Cedar Rock Capital Ltd.
Principals: Andy Brown, founder and chief executive officer; Nicholas Tingley, investment manager
Style: Long-only concentrated equity strategy
AUM as of Aug. 31: $500 million
Year-to-date performance: 6.75%
Benchmark (MSCI World): 16.2%
Alpha year to date: -9.4
Three-year annualized performance (MSDW Global Franchise fund): 11.97%
Benchmark (MSCI World): -12.95%
Three year alpha: 24.9
Before setting up Cedar Rock, Andy Brown and Nicholas Tingley were at Morgan Stanley Investment Management, London. Mr. Brown was managing director and was the sole portfolio manager of the Global Franchise fund; Mr. Tingley was executive director and was responsible for communicating the Global Franchise investment strategy to clients.
On leaving Morgan Stanley, Mr. Brown set up a similar concentrated global equity fund and brought with him a number of clients from his previous firm, according to local industry experts. (The three-year performance and alpha cited include some of Mr. Brown's tenure at Morgan Stanley.)
"His global equity product had stunning long-term performance at Morgan Stanley, but so far it has not been a great year for his way of running money," said one consultant.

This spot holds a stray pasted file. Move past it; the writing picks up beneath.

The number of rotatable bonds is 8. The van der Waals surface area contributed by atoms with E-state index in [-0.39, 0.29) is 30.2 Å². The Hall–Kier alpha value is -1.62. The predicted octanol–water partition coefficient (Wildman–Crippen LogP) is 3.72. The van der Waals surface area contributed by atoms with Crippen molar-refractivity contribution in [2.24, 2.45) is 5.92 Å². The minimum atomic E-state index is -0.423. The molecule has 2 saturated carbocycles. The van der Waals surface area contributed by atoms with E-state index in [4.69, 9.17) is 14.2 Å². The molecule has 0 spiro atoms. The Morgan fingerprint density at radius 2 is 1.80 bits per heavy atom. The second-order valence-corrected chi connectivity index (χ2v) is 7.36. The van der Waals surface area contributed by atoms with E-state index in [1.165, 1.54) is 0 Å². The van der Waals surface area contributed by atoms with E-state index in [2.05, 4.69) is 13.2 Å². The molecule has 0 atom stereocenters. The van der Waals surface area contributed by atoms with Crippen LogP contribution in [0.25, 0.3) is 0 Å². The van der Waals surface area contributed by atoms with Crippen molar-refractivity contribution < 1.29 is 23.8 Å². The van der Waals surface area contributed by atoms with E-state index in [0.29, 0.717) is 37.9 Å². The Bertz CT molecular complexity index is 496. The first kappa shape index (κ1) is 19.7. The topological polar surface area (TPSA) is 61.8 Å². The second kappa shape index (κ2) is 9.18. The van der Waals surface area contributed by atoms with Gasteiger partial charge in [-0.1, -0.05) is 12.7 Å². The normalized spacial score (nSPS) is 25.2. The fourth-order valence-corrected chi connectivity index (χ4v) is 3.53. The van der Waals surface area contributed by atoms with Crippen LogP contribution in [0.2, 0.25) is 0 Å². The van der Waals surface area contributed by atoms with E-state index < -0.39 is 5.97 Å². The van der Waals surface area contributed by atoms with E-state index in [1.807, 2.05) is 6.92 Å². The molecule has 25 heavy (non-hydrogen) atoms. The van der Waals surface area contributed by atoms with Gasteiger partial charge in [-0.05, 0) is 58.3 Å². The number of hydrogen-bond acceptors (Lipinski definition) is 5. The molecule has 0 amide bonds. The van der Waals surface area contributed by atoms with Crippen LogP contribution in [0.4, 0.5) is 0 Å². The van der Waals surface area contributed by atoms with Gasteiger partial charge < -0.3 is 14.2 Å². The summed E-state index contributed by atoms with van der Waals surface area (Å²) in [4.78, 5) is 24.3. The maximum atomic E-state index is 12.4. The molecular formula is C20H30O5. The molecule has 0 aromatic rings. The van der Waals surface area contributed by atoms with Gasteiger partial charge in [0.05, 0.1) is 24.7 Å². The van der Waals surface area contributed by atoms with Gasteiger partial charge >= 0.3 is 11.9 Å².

Mr. Brown said his strategy is to invest only in those companies that can sustain high returns on capital, that have repeat purchase businesses and that generate significant excess free cash flow, as well as having low use of leverage. At the moment, Mr. Brown favors British firms Allied Domecq PLC and Imperial Tobacco PLC, and Spain's Zardoya Otis.
The strategy's returns haven't been good recently, Mr. Tingley said, because "the performance of the MSCI World index this year has been dominated by financials, technology and other economic-sensitive industries, as well as by low-quality companies that have all been re-rated on improved expectations for the global economy." Because Cedar Rock doesn't own any of these companies, "our performance has lagged the benchmark year to date, from an alpha perspective." But, he noted, "We take no note of benchmarks in what we do because we believe that benchmarks themselves contain many risky businesses that do not qualify for our style of conservative investing. We are not aiming to outperform a benchmark over a short time period, but rather to generate positive absolute returns over the long term with a capital preservation bias."